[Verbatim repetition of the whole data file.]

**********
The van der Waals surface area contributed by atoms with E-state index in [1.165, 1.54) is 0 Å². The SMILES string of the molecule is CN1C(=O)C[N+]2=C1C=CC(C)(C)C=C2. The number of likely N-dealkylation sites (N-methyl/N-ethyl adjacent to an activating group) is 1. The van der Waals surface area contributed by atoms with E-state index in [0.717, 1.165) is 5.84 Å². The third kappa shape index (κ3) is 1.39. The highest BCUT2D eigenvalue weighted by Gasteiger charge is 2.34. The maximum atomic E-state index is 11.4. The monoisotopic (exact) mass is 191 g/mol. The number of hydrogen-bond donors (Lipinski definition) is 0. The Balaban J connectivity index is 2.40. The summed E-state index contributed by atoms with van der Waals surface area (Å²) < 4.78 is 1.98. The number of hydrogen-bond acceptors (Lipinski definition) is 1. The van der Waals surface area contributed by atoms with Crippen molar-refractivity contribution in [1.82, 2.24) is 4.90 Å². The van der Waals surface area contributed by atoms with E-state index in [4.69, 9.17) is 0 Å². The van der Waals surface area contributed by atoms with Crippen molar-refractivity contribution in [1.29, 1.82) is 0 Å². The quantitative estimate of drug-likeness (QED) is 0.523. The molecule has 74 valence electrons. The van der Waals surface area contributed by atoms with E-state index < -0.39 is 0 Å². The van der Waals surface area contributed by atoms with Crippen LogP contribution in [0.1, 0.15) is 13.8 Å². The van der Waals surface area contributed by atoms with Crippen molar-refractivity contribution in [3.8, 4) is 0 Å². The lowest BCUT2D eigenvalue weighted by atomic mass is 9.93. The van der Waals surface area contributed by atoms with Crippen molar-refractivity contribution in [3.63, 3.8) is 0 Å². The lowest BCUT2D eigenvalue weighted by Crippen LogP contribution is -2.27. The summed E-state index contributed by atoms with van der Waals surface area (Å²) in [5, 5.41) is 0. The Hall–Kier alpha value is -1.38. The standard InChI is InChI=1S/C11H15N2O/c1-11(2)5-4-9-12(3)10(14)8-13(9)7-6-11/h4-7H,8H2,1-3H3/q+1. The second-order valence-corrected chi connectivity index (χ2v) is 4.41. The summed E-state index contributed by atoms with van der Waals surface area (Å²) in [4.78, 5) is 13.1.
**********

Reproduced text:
The van der Waals surface area contributed by atoms with E-state index in [1.165, 1.54) is 0 Å². The SMILES string of the molecule is CN1C(=O)C[N+]2=C1C=CC(C)(C)C=C2. The number of likely N-dealkylation sites (N-methyl/N-ethyl adjacent to an activating group) is 1. The van der Waals surface area contributed by atoms with E-state index in [0.717, 1.165) is 5.84 Å². The third kappa shape index (κ3) is 1.39. The highest BCUT2D eigenvalue weighted by Gasteiger charge is 2.34. The maximum atomic E-state index is 11.4. The monoisotopic (exact) mass is 191 g/mol. The number of hydrogen-bond donors (Lipinski definition) is 0. The Balaban J connectivity index is 2.40. The summed E-state index contributed by atoms with van der Waals surface area (Å²) < 4.78 is 1.98. The number of hydrogen-bond acceptors (Lipinski definition) is 1. The van der Waals surface area contributed by atoms with Crippen molar-refractivity contribution in [1.82, 2.24) is 4.90 Å². The van der Waals surface area contributed by atoms with E-state index in [4.69, 9.17) is 0 Å². The van der Waals surface area contributed by atoms with Crippen molar-refractivity contribution in [1.29, 1.82) is 0 Å². The quantitative estimate of drug-likeness (QED) is 0.523. The molecule has 74 valence electrons. The van der Waals surface area contributed by atoms with E-state index < -0.39 is 0 Å². The van der Waals surface area contributed by atoms with Crippen LogP contribution in [0.1, 0.15) is 13.8 Å². The van der Waals surface area contributed by atoms with Crippen molar-refractivity contribution in [3.8, 4) is 0 Å². The lowest BCUT2D eigenvalue weighted by atomic mass is 9.93. The van der Waals surface area contributed by atoms with Crippen molar-refractivity contribution in [3.63, 3.8) is 0 Å². The lowest BCUT2D eigenvalue weighted by Crippen LogP contribution is -2.27. The summed E-state index contributed by atoms with van der Waals surface area (Å²) in [5, 5.41) is 0. The Hall–Kier alpha value is -1.38. The standard InChI is InChI=1S/C11H15N2O/c1-11(2)5-4-9-12(3)10(14)8-13(9)7-6-11/h4-7H,8H2,1-3H3/q+1. The second-order valence-corrected chi connectivity index (χ2v) is 4.41. The summed E-state index contributed by atoms with van der Waals surface area (Å²) in [4.78, 5) is 13.1.